Step away from the rosé—it’s time to try the chic new wine on the block. (Well, new to us, anyway.) Black wine actually dates back thousands of years, but it’s making its way into American glasses just in time for sweater weather. To get the DL, we chatted with Kate Gersamia, who, with her husband, owns a vineyard in the country of Georgia, the birthplace of black wine.

Wait, what the heck is black wine? Despite its nickname, it’s a red wine made from Saperavi grapes—but its color is such a rich, dark purple, that it looks black. Saperavi is Georgia’s most popular red wine, and the grapes are now being grown throughout the world, including the Finger Lakes region of the U.S., Australia and Eastern Europe.

How is it made? Traditionally, black wine is fermented and aged in clay vessels called “qvevris” that are then buried underground, but some winemakers are now aging them in oak and experimenting with stainless steel.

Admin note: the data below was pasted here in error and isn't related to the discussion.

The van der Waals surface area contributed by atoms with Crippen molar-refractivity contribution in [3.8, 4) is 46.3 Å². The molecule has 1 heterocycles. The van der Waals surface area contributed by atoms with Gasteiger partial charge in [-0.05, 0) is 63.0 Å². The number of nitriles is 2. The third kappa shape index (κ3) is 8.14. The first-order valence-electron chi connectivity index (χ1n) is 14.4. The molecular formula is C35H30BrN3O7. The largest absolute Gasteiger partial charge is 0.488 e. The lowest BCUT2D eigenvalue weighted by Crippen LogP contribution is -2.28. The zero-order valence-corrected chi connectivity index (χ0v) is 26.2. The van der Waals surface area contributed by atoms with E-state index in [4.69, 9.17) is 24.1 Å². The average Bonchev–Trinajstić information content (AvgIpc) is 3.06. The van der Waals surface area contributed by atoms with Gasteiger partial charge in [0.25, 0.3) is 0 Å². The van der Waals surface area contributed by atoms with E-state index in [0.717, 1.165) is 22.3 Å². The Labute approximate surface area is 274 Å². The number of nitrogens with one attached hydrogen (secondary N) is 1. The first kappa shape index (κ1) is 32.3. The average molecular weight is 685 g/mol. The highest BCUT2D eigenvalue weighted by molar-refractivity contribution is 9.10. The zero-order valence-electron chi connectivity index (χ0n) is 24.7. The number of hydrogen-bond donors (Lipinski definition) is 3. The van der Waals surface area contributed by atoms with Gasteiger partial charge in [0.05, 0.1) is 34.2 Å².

And what does it taste like? Gersamia describes Saperavi wines as elegant, with notes of juicy berry fruits, spice and a velvety texture. Basically, you’re looking at an easy-to-drink, balanced wine that just might become your new cold-weather go-to.

Got it. So what should I drink it with? Gersamia suggests pairing Lukasi Saperavi 2014 ($44), just recently available in the U.S., with pork, lamb, grilled chicken, grilled tuna or aged cheese. (But as long as you’re drinking it in front of the fireplace, you really can’t go wrong.)

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